Who and What Is a Mother? Maternity, Responsibility and Liberty

Michael Freeman, Alice Margaria


Motherhood is no longer a clear-cut concept. Is it a mere biological fact, or does it require a volitional component? This question is answered differently throughout Europe. The French regime of accouchement sous X is more oriented towards the second option. Conversely, the English system identifies parturition as the exclusive determinant for defining legal motherhood.
This debate has an impact on the resolution of another issue, namely whether an individual, preeminently a child, has a right to know about his/her origins. The recognition of an absolute right of a woman to give birth anonymously evidently contravenes France’s obligation to protect the right to know one’s origins, as enshrined in the UNCRC as well as in the ECHR. Furthermore, despite its laudable purpose, the French regime has proved unable to prevent tragic events, such as infanticide, abandonment and abortion. But does English law offer a solution that is more respectful of children’s rights? To all appearances, it does, but not substantially. The denial of accouchement sous X should not be viewed as enhancing the overall protection of children’s rights in England. By providing abortion on demand, a woman’s right to renounce maternity is fully protected and, therefore, the legalization of anonymous birth would be superfluous.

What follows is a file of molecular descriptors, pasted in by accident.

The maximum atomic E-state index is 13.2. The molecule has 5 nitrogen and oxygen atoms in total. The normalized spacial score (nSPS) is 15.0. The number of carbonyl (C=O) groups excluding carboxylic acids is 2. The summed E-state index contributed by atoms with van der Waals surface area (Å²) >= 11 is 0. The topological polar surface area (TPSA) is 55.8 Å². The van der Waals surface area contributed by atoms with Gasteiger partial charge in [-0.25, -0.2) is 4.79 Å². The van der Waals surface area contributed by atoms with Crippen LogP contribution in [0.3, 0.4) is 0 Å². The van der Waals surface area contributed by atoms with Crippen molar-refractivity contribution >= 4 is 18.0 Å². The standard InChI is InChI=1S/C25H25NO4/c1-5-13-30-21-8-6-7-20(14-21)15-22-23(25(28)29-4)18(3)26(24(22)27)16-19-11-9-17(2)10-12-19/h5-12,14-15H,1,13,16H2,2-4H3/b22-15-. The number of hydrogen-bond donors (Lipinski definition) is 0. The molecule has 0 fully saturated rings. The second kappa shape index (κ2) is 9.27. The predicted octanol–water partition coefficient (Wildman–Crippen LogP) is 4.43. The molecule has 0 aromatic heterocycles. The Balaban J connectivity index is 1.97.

In light of the complexity of the issue whether a child has the right to know his/her origins, categorical positions are not appropriate, since they implicitly postulate hierarchies of rights. To the contrary, the acknowledgement of the competing rights as equally fundamental makes it possible to achieve a fair equilibrium between the interests of all parties involved. In this balancing exercise, the reconceptualization of identity as child-centered has the potential to overcome the culturally-constructed dichotomy of biological connections/social bonds and, therefore, to realize the best interests of every child.

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